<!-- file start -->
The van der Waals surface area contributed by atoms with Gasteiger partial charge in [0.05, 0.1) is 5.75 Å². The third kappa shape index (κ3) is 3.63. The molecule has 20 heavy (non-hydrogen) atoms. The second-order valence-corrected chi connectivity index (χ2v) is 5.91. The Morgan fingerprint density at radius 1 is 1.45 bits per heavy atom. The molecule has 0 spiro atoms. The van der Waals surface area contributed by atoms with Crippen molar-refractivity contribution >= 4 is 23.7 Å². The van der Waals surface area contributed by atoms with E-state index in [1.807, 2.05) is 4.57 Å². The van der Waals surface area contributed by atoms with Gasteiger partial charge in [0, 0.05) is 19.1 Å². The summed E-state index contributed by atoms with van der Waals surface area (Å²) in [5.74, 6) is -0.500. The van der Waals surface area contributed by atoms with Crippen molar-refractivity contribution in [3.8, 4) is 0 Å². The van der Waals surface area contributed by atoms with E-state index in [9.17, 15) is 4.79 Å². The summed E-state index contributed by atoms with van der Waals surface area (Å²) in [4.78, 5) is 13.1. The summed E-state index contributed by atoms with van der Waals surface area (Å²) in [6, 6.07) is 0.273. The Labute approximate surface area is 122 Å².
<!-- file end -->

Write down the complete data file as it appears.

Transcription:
The van der Waals surface area contributed by atoms with Gasteiger partial charge in [0.05, 0.1) is 5.75 Å². The third kappa shape index (κ3) is 3.63. The molecule has 20 heavy (non-hydrogen) atoms. The second-order valence-corrected chi connectivity index (χ2v) is 5.91. The Morgan fingerprint density at radius 1 is 1.45 bits per heavy atom. The molecule has 0 spiro atoms. The van der Waals surface area contributed by atoms with Crippen molar-refractivity contribution >= 4 is 23.7 Å². The van der Waals surface area contributed by atoms with E-state index in [1.807, 2.05) is 4.57 Å². The van der Waals surface area contributed by atoms with Gasteiger partial charge in [0, 0.05) is 19.1 Å². The summed E-state index contributed by atoms with van der Waals surface area (Å²) in [5.74, 6) is -0.500. The van der Waals surface area contributed by atoms with Crippen molar-refractivity contribution in [3.8, 4) is 0 Å². The van der Waals surface area contributed by atoms with E-state index in [9.17, 15) is 4.79 Å². The summed E-state index contributed by atoms with van der Waals surface area (Å²) in [4.78, 5) is 13.1. The summed E-state index contributed by atoms with van der Waals surface area (Å²) in [6, 6.07) is 0.273. The Labute approximate surface area is 122 Å².